Headlines about butterfly numbers bat too and fro in the media, and in a somewhat calmer way among enthusiasts, with all sorts of things blamed or praised for their supposed rise and fall. I am insufficiently scientific to join the debate with any credibility but actually seeing butterflies in the UK comes down to one thing in my experience: the sun. If it shines, out they come. If it doesn't, in they stay.
The rest of this post is going to resemble our weekly shopping list, I fear, since overnight rain has at last given me a chance to catch up on my mothy backlog. First, here's the Figure 80, above, with its distinctive wing mark shown close-up. It's much like those scrambled numbers you have to puzzle over online when proving to a suspicious website that you're not a robot spammer.
Next comes the Barred Hook-tip, an unusual moth for this part of the world and one of a trio which I mentioned briefly on the excellent Upper Thames Moths blog where my errors are regularly corrected in a kindly fashion by experts. The value of this process was shown by a prolonged debate over my next moth below: was it a Pale-shouldered Brocade (common) or a Dog's Tooth (rarer here)? After admirably careful scrutiny and a flurry of emails, the experts - including my very own corrector here, Ben Sale of Essex Moths - declared in favour of the PSB. But Update: one of them, however, had his doubts which you can read about in the fascinating (to moth enthusiasts) comment thread on my UTM post here. So the jury is actually out. But the moth has flown.
A palely pretty visitor now, the Clouded Silver with its sooty wingpatches,
followed by two of the slightly larger regulars, a Buff Tip and an Angle Shades, the first resembling one of Sir Winston Churchill's cigar stubs and the second a jet fighter.
Talking of aircraft metaphors, the next moth, a Common Marbled Carpet, is one of the occasional visitors to the trap which crash-land and dislocate their wings. Most seem to recover, I'm glad to say.
Another Carpet next, the delicate Silver-ground, followed by a Lime-speck Pug, well-named and a rival to the blob-like Chinese Character in resembling a bird dropping on the trap. There are several genuine droppings, mostly from a dangerously inquisitive robin, a type of bird known to have entered moth traps with mayhem ensuing.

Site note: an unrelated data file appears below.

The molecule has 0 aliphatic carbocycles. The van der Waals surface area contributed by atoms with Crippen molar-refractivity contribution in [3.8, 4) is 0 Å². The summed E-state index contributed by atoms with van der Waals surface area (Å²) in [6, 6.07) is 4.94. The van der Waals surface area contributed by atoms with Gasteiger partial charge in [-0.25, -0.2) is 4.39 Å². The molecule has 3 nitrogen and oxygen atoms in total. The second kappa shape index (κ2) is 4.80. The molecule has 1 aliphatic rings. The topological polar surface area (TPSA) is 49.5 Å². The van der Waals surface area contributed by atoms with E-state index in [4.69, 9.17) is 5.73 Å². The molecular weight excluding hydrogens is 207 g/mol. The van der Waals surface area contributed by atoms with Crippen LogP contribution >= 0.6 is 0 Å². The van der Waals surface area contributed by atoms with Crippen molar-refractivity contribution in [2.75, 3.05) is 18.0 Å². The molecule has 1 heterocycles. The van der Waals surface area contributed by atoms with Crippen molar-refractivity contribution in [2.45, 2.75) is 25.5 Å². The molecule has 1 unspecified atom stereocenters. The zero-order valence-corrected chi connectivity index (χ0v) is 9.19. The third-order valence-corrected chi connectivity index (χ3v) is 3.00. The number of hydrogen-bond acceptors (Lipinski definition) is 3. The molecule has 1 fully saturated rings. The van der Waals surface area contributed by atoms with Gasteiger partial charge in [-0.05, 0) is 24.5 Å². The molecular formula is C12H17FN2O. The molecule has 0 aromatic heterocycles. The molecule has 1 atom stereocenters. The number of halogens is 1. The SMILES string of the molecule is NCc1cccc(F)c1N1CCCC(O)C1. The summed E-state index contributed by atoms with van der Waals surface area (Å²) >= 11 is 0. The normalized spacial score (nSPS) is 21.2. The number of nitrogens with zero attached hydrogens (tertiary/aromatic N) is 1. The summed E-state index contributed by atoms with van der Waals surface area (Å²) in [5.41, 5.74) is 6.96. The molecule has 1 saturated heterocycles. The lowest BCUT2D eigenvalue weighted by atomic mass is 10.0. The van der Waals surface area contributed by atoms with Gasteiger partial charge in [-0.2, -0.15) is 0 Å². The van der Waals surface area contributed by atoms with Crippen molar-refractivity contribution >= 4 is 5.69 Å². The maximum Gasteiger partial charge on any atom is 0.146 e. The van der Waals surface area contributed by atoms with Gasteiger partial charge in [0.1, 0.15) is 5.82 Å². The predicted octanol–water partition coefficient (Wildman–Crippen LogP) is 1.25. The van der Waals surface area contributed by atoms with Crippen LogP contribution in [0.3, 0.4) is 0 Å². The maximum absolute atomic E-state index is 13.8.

Now for The Flame, a regular visitor but this year's first, with a way of tightly hunching its wings so that it resembles a chip of wood.
And here are the beautifully-patterned and -coloured Small Phoenix and the remarkable Scorched Wing whose variant of dazzle camouflage has my eyes adjusting focus in vain. Both of these would be post-topping picture stars in quieter circumstances and the fact that they are so far downpage underlines again the sheer quantity of moths flying in.
The next moth has also been the subject of debate on Upper Thames Moths with several of us mistaking it for the very similar Campion when it is in fact a Lychnis. We voted in the district and European elections yesterday and it might be considered my Election Moth with the X-shape on its wings resembling our crude and disproportionate voting system.
I have tested your patience and will stop soon although there are plenty more moths to come - all of them from last Tuesday night. Here for now is a Marbled Minor with its delicate pattern including a curious pink blob - was God a bit clumsy with his paintbrush while painting an Elephant Hawk? I ask, in the manner of a 19th century vicar.
So, to conclude, the latest arrival from the very handsome Prominent family: a Swallow Prominent seen a little unusually from above with its veins of white forming the sort of curious geometry which can also be seen from above if you fly over the Andes' Nazca lines.